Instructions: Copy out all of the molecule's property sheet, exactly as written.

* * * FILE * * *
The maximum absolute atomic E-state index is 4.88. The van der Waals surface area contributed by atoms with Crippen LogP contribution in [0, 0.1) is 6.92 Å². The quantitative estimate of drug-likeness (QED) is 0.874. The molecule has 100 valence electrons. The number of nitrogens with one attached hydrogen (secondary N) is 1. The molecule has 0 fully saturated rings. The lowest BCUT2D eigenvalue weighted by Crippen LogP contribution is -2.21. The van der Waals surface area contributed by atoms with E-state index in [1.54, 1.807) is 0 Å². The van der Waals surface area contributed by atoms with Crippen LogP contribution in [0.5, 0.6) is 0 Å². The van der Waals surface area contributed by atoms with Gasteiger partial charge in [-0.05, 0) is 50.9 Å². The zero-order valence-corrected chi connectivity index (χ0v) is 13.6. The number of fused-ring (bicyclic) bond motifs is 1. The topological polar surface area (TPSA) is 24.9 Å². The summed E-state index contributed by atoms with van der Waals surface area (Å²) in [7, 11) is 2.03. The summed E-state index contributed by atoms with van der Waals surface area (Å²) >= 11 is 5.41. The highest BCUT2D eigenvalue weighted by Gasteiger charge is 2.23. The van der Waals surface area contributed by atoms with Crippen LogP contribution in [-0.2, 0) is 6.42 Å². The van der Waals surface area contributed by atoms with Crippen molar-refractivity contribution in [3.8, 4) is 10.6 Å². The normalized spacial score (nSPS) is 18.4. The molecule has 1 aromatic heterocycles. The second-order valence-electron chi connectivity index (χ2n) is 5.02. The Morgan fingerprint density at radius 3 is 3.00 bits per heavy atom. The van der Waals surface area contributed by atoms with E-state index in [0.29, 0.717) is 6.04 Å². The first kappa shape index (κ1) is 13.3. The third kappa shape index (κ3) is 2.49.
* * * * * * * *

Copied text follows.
The maximum absolute atomic E-state index is 4.88. The van der Waals surface area contributed by atoms with Crippen LogP contribution in [0, 0.1) is 6.92 Å². The quantitative estimate of drug-likeness (QED) is 0.874. The molecule has 100 valence electrons. The number of nitrogens with one attached hydrogen (secondary N) is 1. The molecule has 0 fully saturated rings. The lowest BCUT2D eigenvalue weighted by Crippen LogP contribution is -2.21. The van der Waals surface area contributed by atoms with E-state index in [1.54, 1.807) is 0 Å². The van der Waals surface area contributed by atoms with Crippen LogP contribution in [0.5, 0.6) is 0 Å². The van der Waals surface area contributed by atoms with Gasteiger partial charge in [-0.05, 0) is 50.9 Å². The zero-order valence-corrected chi connectivity index (χ0v) is 13.6. The number of fused-ring (bicyclic) bond motifs is 1. The topological polar surface area (TPSA) is 24.9 Å². The summed E-state index contributed by atoms with van der Waals surface area (Å²) in [7, 11) is 2.03. The summed E-state index contributed by atoms with van der Waals surface area (Å²) >= 11 is 5.41. The highest BCUT2D eigenvalue weighted by Gasteiger charge is 2.23. The van der Waals surface area contributed by atoms with Crippen LogP contribution in [-0.2, 0) is 6.42 Å². The van der Waals surface area contributed by atoms with Crippen molar-refractivity contribution in [3.8, 4) is 10.6 Å². The normalized spacial score (nSPS) is 18.4. The molecule has 1 aromatic heterocycles. The second-order valence-electron chi connectivity index (χ2n) is 5.02. The Morgan fingerprint density at radius 3 is 3.00 bits per heavy atom. The van der Waals surface area contributed by atoms with E-state index in [0.29, 0.717) is 6.04 Å². The first kappa shape index (κ1) is 13.3. The third kappa shape index (κ3) is 2.49.